There’s a street not too far from my office in Brisbane’s central business district that consists almost entirely of backpacker hostels, serviced apartments and other traveler-friendly accommodation. Being a local, I never had any reason to mosey down this street until a visiting friend started renting an apartment there. Given the popularity of Jucy and Wicked camper vans throughout Australia, I would have expected this street to consist entirely of tired old Mitsubishi Express and Toyota Hiace vans. I was pleasantly surprised to find I was wrong in that assumption.
Wagons! Lots of wagons! Looking rather dwarfed by its compatriots, the Holden Camira wagon was the one that initially caught my eye. The first time I came to this street, I snapped a couple of photos of Australia’s J-Body but the setting sun sabotaged my photos. When I went back to re-shoot, there were more wagons but fortunately this little Holden was still there. At the time, this wasn’t little: the Camira was Holden’s mid-sized offering, slotting below the Commodore but above Holden’s small car (depending on the year, the Nissan Pulsar-based Astra or Isuzu-based Gemini or both).
The mail-slot grille indicates this is a JE, the last in a line of Camira models that started in 1982. The JE revision of 1987 brought with it a fuel-injected 2.0 four-cylinder, the Family II, which was the Camira’s most powerful engine yet with 114 hp and 130 ft-lbs. The Camira had always been one of the best-driving cars in its segment and received critical acclaim upon its launch. However, various reliability and build quality issues sullied its reputation somewhat. By the time of the JE’s launch, the Camira had been pretty well sorted. For whatever reason, though, GM decided to go in multiple different directions for its J-Car replacements: GM Europe engineered a new platform for its Opel Vectra/Vauxhall Cavalier, GM North America stuck with a revised version of the existing platform, and General Motors-Holden dropped the Camira for a rebadged version of the locally-built Toyota Camry, the Apollo.
Given the shared wagon bodyshell and despite the unfamiliar name, the Camira probably looks familiar to our North American readers. This red wagon may not. It is a 1986-90 Nissan Pintara, a locally-built, four-cylinder version of the R31 Skyline, and it’s a model I intend to cover in more detail at a later date as it’s a rather curious Australian anomaly. Nissan had enjoyed such success with its simple, rear-wheel-drive Bluebird (related to the 810 Maxima) over the years that they offered both this four-cylinder Pintara and the six-cylinder Skyline, the latter ostensibly Nissan’s rival for the Falcon and Commodore.
The Pintara was priced similarly to and targeted at the Camira, despite the Nissan obviously appearing quite larger. The Pintara was also heavier and slightly less powerful. The main distinguishing factor between the two like-priced wagons? One was front-wheel-drive, the other rear-wheel-drive. The least distinguished aspect of the Pintara? Its stodgy, boxy styling.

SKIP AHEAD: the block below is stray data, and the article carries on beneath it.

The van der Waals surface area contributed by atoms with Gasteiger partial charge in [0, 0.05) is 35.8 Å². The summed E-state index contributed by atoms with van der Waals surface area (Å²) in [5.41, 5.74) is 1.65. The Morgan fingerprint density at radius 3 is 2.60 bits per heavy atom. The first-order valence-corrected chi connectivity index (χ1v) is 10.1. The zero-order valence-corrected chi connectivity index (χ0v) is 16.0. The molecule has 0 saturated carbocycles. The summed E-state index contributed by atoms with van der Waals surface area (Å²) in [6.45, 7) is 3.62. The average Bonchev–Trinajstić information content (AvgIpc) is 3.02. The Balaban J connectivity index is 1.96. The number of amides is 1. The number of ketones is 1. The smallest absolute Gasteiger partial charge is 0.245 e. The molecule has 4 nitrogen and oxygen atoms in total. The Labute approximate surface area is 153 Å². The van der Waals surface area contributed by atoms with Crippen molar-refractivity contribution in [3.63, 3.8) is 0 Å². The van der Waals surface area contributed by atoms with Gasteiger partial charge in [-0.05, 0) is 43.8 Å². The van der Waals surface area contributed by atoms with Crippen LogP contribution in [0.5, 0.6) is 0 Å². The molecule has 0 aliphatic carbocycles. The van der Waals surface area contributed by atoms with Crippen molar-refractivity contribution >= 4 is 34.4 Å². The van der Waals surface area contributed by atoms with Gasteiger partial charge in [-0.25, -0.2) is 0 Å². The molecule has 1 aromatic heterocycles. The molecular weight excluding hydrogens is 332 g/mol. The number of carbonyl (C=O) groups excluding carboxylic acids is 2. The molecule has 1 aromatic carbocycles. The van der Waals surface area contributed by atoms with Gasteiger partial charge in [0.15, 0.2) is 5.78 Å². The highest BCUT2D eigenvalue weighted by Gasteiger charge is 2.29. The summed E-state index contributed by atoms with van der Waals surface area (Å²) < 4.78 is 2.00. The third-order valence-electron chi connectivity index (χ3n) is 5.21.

The Ford AU Falcon has been featured on here quite recently and is the newest of this fleet. However, even though the AU was quite a comprehensive revision of the Falcon platform, the wagons still retained a live rear axle with leaf springs much like the 1994-96 EF Falcon wagon next to it. This AU wagon may be newer than the others, but it is very much at beater status. The wheels are from a Falcon Futura, but the grille is from a Falcon Forte. The paint has faded quite badly, as Ford Australia’s choice of paints in the late 1990s and early 2000s was lousy and many Falcons of this time have faded like this. These are all just cosmetic issues, though: these Falcon wagons were used and abused and it’s not uncommon to see some for sale with 200-250,000 miles on the odometer and still ticking. In fact, I’m a little surprised to not see an ex-taxi amongst these wagons: bought by those with the least amount of money to spend, you can generally tell an ex-taxi by the white or bright orange paint and the taxi company decals that have been removed in a half-assed manner.
The EF Falcon was the first major visual revision of the 1988 EA bodyshell. Much like the American Taurus, wagons were little changed aft of the A-pillars. Also much like American Fords, a lot of these Aussie Fords of the 1990s were painted in turquoise. Well, it was trendy at the time. You’ll also notice the paint has held up a lot better than that of the newer AU wagon.
Clearly, these wagons are proving to be dependable and practical transportation for travelers while offering better gas mileage and probably better ride quality than their contemporary SUV counterparts. Was it this blend of attributes that caused them to be selected by these young adventurers? Or was it simply because these are cheaper to purchase than SUVs of their eras? Sadly, the answer is probably the latter. At least these cheap wagons will educate their drivers on how compelling a well-sorted station wagon can be. Unless these travelers are from Europe and they already knew!